Black Pepper Is The Perfect Partner For Turmeric. Here's Why

Turmeric seems to be all the rage right now, and every influencer posting a recipe insists on adding some fresh cracked black pepper to "activate" the colorful ingredient, making your morning smoothie sound more like a science experiment. There is more to turmeric than the bold, golden color it lends to everything from your hands to a warm bowl of curry, and Science Direct notes that the additional health benefits can be greatly increased by adding pepper.

Turmeric puts the zing in Zingiberaceae, the plant family it belongs to, along with ginger. It is a rhizome (root) of the Curcuma longa plant that's native to India that has a long history of culinary and medicinal uses. When exposed, the root has a golden orange hue that maintains its brightness when used fresh or dried and ground into a spice. It has a pungent, slightly bitter flavor, and its bold color and taste are striking additions to culinary dishes, most notably curry.

According to Britannica, black pepper is another treasured spice native to India that has a history spiced with culinary uses and health benefits. This aromatic spice made from the dried fruits of the Piper nigrum plant is one of the earliest food seasonings ever documented. As a sought-after trade commodity, it was once so highly valued that it was referred to as "black gold" and used as currency. Its intense flavor enhances culinary dishes and can aid in digestion.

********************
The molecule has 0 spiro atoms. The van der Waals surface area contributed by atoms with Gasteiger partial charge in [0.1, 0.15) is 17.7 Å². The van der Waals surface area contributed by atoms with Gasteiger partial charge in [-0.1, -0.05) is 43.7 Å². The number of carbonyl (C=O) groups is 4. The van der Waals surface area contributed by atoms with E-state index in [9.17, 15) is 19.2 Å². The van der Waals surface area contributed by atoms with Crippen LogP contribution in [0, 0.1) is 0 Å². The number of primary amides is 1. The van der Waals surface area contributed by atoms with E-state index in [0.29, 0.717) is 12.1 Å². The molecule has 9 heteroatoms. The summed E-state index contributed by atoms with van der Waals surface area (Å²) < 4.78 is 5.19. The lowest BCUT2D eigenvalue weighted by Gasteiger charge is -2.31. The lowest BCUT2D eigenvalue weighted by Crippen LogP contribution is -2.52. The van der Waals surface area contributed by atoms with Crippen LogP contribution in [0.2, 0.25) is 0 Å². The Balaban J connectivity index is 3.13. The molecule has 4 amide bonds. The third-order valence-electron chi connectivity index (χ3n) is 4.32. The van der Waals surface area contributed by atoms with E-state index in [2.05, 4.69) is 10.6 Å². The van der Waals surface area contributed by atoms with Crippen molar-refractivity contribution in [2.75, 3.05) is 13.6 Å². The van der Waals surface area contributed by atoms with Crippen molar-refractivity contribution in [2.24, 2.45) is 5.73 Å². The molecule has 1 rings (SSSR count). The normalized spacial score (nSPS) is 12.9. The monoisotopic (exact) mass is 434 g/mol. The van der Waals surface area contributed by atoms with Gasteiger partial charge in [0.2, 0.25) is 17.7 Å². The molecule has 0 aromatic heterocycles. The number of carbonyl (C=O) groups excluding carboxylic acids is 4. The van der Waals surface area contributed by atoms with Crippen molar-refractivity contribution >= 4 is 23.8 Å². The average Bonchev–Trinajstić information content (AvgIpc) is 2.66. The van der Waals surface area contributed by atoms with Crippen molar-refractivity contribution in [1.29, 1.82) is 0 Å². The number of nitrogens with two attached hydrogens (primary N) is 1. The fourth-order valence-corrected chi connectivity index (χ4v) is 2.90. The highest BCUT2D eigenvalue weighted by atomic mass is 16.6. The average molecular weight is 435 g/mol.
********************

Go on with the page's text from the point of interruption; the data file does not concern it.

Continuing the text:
Piperine and curcumin make a powerful combination

By themselves, black pepper and turmeric pack earthy flavors, heady aromas, and strong colors that enhance many dishes with their notably pungent taste and eye-catching appearance. According to Healthline, there is more to these spices than meets the eye and palate, and when combined, they create a medicinal powerhouse that is just as bold as their flavors.

Curcumin is a strong antioxidant found in turmeric that has anti-inflammatory, anti-fungal, and antibacterial properties. Black pepper contains a bioactive compound called piperine that has anti-inflammatory effects similar to capsaicin and is also effective in relieving ailments like headaches, nausea, and digestive issues. On its own, curcumin is poorly absorbed by the body, making it challenging to reap its disease-fighting benefits.

Combining the piperine in black pepper with the curcumin in turmeric increases the bioavailability of curcumin by up to 2000%, activating it in two ways. Piperine might allow curcumin to be more easily absorbed into the bloodstream through the small intestine, and it could also slow down how quickly the liver clears the compound from the body, per Healthline. This allows the body to utilize the healthful antioxidant to possibly prevent cancer, fight off the flu, quell the pain and inflammation of arthritis, and enhance digestion. So, don't forget to grab the pepper mill next time you cook with turmeric.